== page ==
Skip to content

Log Out


Good Letters

Kintsugi-bowl-honurushi-number-32Continuing a little bit what I started with my essay “What Is a Christian?,” I’ve been thinking about how I might articulate the good news of the gospel to myself and perhaps begin to comprehend it.

Theologically, I know basically what the gospel is. And if you ask Google, it returns a Wikipedia page that describes the Christian gospel as “the news of the coming of the Kingdom of God…, and of Jesus’ death on the cross and resurrection to restore people’s relationship with God. It may also include the descent of the Holy Spirit upon believers and the second coming of Jesus.”

That seems pretty straightforward and would fly in any church I’ve been a part of. But sometimes for a lifelong Christian, this can feel more like old news than good news. Occasionally, it even feels like bad news when I’m overwhelmed with questions.

I grew up believing and believed for a long time that a Christian should have an unassailable apologetic for every point of doctrine. I’m not blaming my childhood church or saying this was explicitly taught, but that’s how I perceived sermons and conversations and our way of talking about “witnessing.” Somehow, as far as I observed it, being “prepared to give an answer for the hope that is within you” got easily turned into “be prepared to win arguments, and start them if there’s an opportunity.”

That’s what I believed a solid faith and a true understanding of the gospel was: a clear apologetic arrived at by flawless logic. And with that, a correct position to hold on every social issue or life circumstance—the assurance of being right.

When this way of having religion no longer held up for me in the light of experience and real relationships with people who believed differently, I worried I was losing faith and maybe needed to leave the faith. Did I believe in enough of the right things in the right way to stay in the church? It’s tiring to try to keep up your perfect positions in light of every new question and issue that arises. I gave up.

It used to be that when I read the gospels, whenever Jesus deals with “teachers of the law” I identified with Jesus and the disciples. The Pharisees were Them and I was Us. Now I’m pretty sure I should be identifying much more with the Pharisees.

I don’t know how I missed that Jesus didn’t come to tidy my moral positions or give me talking points on complicated social and theological questions. Any decent public speaker can do that. Instead, Jesus comes into a messy world in a messy way and seems to make it messier. He is not about the fine art of de-cluttering and doesn’t leave a pristine coffee table with a tiny vase holding a single perfect orchid.

No, there is stuff everywhere.

That’s the kind of good news that can sometimes feel like bad news, because the last thing I want is someone or something coming into my cocoon of control and messing stuff up. As tiring as it is to keep beliefs orderly, there can be some comfort in it, too. If there weren’t comfort, religion would not be as popular as it is.

And religion is popular. Even if people are leaving churches, religion is still desired in the form of perfect diet and nutrition, perfect application of technology, perfect correctness in the vocabulary used to talk about culture, perfect simplicity, perfect money management, perfect et cetera.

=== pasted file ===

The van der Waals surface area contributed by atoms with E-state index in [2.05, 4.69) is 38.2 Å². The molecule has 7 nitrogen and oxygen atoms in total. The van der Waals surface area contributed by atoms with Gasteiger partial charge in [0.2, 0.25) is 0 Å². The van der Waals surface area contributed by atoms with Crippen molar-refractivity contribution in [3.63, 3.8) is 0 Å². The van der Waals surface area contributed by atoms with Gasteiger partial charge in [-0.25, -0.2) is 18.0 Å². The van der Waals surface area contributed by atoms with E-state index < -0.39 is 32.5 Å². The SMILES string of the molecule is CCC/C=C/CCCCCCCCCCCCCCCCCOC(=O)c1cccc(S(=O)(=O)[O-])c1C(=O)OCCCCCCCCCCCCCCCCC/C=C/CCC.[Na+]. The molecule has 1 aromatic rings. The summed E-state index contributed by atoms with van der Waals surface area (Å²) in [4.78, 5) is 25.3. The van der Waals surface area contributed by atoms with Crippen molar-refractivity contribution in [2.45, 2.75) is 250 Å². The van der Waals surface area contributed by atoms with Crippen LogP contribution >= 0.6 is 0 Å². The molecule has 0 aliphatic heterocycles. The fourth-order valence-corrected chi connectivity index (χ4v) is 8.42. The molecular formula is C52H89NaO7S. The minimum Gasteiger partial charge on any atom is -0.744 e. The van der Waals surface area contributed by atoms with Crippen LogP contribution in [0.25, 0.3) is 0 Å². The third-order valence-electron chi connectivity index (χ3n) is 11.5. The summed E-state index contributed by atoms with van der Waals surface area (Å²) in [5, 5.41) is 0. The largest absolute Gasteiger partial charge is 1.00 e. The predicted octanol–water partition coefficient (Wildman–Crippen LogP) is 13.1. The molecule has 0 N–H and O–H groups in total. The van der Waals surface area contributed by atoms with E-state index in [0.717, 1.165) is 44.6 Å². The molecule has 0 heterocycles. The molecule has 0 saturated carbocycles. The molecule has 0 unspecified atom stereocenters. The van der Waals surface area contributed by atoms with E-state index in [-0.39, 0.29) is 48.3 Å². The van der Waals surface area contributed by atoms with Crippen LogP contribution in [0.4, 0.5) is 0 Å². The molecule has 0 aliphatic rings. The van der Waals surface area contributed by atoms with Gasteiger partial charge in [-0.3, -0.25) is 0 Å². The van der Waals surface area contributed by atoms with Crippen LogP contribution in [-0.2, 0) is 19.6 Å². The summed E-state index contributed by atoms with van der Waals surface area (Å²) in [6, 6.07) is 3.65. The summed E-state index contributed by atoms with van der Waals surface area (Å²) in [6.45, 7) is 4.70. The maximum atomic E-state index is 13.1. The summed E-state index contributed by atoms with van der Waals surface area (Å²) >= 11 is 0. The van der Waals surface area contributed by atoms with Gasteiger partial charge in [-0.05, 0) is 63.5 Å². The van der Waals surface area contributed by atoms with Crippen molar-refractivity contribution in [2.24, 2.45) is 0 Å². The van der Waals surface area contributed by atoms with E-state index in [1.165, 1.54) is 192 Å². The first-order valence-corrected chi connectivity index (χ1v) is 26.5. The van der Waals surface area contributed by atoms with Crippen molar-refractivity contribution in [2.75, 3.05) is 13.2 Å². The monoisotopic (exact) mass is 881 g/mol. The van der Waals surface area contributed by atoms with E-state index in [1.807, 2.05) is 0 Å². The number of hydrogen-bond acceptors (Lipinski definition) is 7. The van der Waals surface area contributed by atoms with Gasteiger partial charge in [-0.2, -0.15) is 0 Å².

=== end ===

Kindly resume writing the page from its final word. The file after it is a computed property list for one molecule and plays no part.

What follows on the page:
But the apparent comfort that comes with perfectionism quickly turns on us and can become anxiety and depression and despair—or self-loathing or self-righteousness or self-judgment. That is definitely bad news.

Yet, as I get used to letting my faith be in an ever-greater state of disarray, the sense of it being good news has unexpectedly grown. Here comes Jesus. He, God incarnate, stands at the door and knocks. Or just kind of lets himself in. He sits down in the middle of all the clutter and asks a bunch of questions:

Who do you say I am?

Will you follow?

Will you love this person, this place, this work?

What are you afraid of?

It’s not a neat interaction and the questions aren’t easily answered—except for the last one. The good news is that the answer to that last question becomes, “Nothing,” once I start letting Jesus be the perfect one.

Ironically, I don’t think this way of thinking about it would have gone over well with the Good News Club teachers who were trying to teach eight-year-old me how to witness to my friends with the Wordless Book Song, but a living faith at forty-four is a lot different from one at eight. I want to grow with my faith, not out of it. Letting go of my answers and the anxiety of no longer having them is feeling more and more like good news every day.


Image depends on its subscribers and supporters. Join the conversation and make a contribution today.

+ Click here to make a donation.

+ Click here to subscribe to Image.

The Image archive is supported in part by an award from the National Endowment for the Arts.

Written by: Sara Zarr

Sara Zarr is the author of five novels for young adults, most recently The Lucy Variations, which the New York Times called “an elegant novel.” Her sixth, a collaborative novel with Tara Altebrando, came out December 2013. She’s a National Book Award finalist and two-time Utah Book Award winner. Her books have been variously named to annual best books lists of the American Library Association, Kirkus, Publisher’s Weekly, School Library Journal, The Guardian, the International Reading Association, the New York Public Library and Los Angeles Public Library, and have been translated into many languages. In 2010, she served as a judge for the National Book Award. In fall 2014, she received a MacDowell Colony Fellowship. She currently lives in Salt Lake City, Utah, with her husband, and online at

Receive ImageUpdate, our free weekly newsletter featuring the best from Image and the world of arts & faith

* indicates required